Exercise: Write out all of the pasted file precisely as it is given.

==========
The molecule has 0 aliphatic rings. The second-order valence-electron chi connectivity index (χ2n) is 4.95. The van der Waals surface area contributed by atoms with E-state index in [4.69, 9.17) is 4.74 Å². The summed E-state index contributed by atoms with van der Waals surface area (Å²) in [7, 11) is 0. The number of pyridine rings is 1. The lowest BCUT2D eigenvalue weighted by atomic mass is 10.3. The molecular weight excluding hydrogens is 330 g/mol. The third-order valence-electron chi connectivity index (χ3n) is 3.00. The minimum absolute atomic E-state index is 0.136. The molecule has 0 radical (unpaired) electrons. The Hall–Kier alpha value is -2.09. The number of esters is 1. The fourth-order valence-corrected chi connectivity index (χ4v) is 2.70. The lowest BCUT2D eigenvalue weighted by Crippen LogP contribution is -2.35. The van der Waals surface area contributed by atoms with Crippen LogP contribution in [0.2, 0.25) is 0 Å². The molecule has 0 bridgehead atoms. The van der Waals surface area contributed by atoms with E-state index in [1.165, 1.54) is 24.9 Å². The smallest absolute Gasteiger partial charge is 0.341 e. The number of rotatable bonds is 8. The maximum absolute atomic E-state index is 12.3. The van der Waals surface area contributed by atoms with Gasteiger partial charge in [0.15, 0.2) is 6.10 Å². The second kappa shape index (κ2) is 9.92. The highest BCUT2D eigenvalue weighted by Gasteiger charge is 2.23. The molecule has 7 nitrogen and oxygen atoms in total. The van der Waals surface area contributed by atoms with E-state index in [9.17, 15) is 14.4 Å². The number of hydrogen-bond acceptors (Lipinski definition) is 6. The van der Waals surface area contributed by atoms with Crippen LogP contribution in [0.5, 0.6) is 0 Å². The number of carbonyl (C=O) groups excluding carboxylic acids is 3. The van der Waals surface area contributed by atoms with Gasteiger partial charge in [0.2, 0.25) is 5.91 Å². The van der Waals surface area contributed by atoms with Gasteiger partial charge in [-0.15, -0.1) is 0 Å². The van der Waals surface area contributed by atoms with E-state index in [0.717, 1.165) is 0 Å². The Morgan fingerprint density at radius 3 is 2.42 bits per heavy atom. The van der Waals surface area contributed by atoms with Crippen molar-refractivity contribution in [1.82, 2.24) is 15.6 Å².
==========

The molecule has 0 aliphatic rings. The second-order valence-electron chi connectivity index (χ2n) is 4.95. The van der Waals surface area contributed by atoms with E-state index in [4.69, 9.17) is 4.74 Å². The summed E-state index contributed by atoms with van der Waals surface area (Å²) in [7, 11) is 0. The number of pyridine rings is 1. The lowest BCUT2D eigenvalue weighted by atomic mass is 10.3. The molecular weight excluding hydrogens is 330 g/mol. The third-order valence-electron chi connectivity index (χ3n) is 3.00. The minimum absolute atomic E-state index is 0.136. The molecule has 0 radical (unpaired) electrons. The Hall–Kier alpha value is -2.09. The number of esters is 1. The fourth-order valence-corrected chi connectivity index (χ4v) is 2.70. The lowest BCUT2D eigenvalue weighted by Crippen LogP contribution is -2.35. The van der Waals surface area contributed by atoms with Crippen LogP contribution in [0.2, 0.25) is 0 Å². The molecule has 0 bridgehead atoms. The van der Waals surface area contributed by atoms with E-state index in [1.165, 1.54) is 24.9 Å². The smallest absolute Gasteiger partial charge is 0.341 e. The number of rotatable bonds is 8. The maximum absolute atomic E-state index is 12.3. The van der Waals surface area contributed by atoms with Gasteiger partial charge in [0.15, 0.2) is 6.10 Å². The second kappa shape index (κ2) is 9.92. The highest BCUT2D eigenvalue weighted by Gasteiger charge is 2.23. The molecule has 7 nitrogen and oxygen atoms in total. The van der Waals surface area contributed by atoms with E-state index in [9.17, 15) is 14.4 Å². The number of hydrogen-bond acceptors (Lipinski definition) is 6. The van der Waals surface area contributed by atoms with Crippen LogP contribution in [0.5, 0.6) is 0 Å². The number of carbonyl (C=O) groups excluding carboxylic acids is 3. The van der Waals surface area contributed by atoms with Gasteiger partial charge in [0.2, 0.25) is 5.91 Å². The van der Waals surface area contributed by atoms with Gasteiger partial charge in [-0.15, -0.1) is 0 Å². The van der Waals surface area contributed by atoms with E-state index in [0.717, 1.165) is 0 Å². The Morgan fingerprint density at radius 3 is 2.42 bits per heavy atom. The van der Waals surface area contributed by atoms with Crippen molar-refractivity contribution in [1.82, 2.24) is 15.6 Å².